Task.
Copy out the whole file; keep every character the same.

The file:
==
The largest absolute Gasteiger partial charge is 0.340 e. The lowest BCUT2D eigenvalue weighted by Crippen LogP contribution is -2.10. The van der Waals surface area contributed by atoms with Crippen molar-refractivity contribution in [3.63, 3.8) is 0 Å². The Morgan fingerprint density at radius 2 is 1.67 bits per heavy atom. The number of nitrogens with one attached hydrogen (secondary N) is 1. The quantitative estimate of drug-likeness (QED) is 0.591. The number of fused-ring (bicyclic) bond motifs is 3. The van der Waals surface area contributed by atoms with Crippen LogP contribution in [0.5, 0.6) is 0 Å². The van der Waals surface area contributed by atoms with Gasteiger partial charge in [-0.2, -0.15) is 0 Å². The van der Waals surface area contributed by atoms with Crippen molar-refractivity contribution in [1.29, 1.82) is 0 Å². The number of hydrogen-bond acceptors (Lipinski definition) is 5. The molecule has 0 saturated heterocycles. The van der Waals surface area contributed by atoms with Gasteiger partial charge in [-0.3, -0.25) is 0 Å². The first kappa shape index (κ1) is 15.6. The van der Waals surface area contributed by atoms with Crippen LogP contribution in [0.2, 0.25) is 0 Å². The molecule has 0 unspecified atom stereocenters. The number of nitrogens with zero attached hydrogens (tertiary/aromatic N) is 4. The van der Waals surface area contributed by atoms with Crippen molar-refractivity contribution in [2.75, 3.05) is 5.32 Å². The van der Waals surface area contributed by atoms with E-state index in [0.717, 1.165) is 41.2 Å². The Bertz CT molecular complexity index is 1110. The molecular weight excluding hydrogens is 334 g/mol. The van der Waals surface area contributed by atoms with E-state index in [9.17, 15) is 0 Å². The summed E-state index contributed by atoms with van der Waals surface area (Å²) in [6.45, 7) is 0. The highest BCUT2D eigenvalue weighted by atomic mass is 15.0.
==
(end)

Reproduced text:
The largest absolute Gasteiger partial charge is 0.340 e. The lowest BCUT2D eigenvalue weighted by Crippen LogP contribution is -2.10. The van der Waals surface area contributed by atoms with Crippen molar-refractivity contribution in [3.63, 3.8) is 0 Å². The Morgan fingerprint density at radius 2 is 1.67 bits per heavy atom. The number of nitrogens with one attached hydrogen (secondary N) is 1. The quantitative estimate of drug-likeness (QED) is 0.591. The number of fused-ring (bicyclic) bond motifs is 3. The van der Waals surface area contributed by atoms with Crippen LogP contribution in [0.5, 0.6) is 0 Å². The van der Waals surface area contributed by atoms with Gasteiger partial charge in [-0.2, -0.15) is 0 Å². The van der Waals surface area contributed by atoms with Crippen molar-refractivity contribution in [1.29, 1.82) is 0 Å². The number of hydrogen-bond acceptors (Lipinski definition) is 5. The molecule has 0 saturated heterocycles. The van der Waals surface area contributed by atoms with Gasteiger partial charge in [-0.3, -0.25) is 0 Å². The first kappa shape index (κ1) is 15.6. The van der Waals surface area contributed by atoms with Crippen LogP contribution in [0.2, 0.25) is 0 Å². The molecule has 0 unspecified atom stereocenters. The number of nitrogens with zero attached hydrogens (tertiary/aromatic N) is 4. The van der Waals surface area contributed by atoms with Crippen molar-refractivity contribution in [2.75, 3.05) is 5.32 Å². The van der Waals surface area contributed by atoms with E-state index in [0.717, 1.165) is 41.2 Å². The Bertz CT molecular complexity index is 1110. The molecular weight excluding hydrogens is 334 g/mol. The van der Waals surface area contributed by atoms with E-state index in [9.17, 15) is 0 Å². The summed E-state index contributed by atoms with van der Waals surface area (Å²) in [6.45, 7) is 0. The highest BCUT2D eigenvalue weighted by atomic mass is 15.0.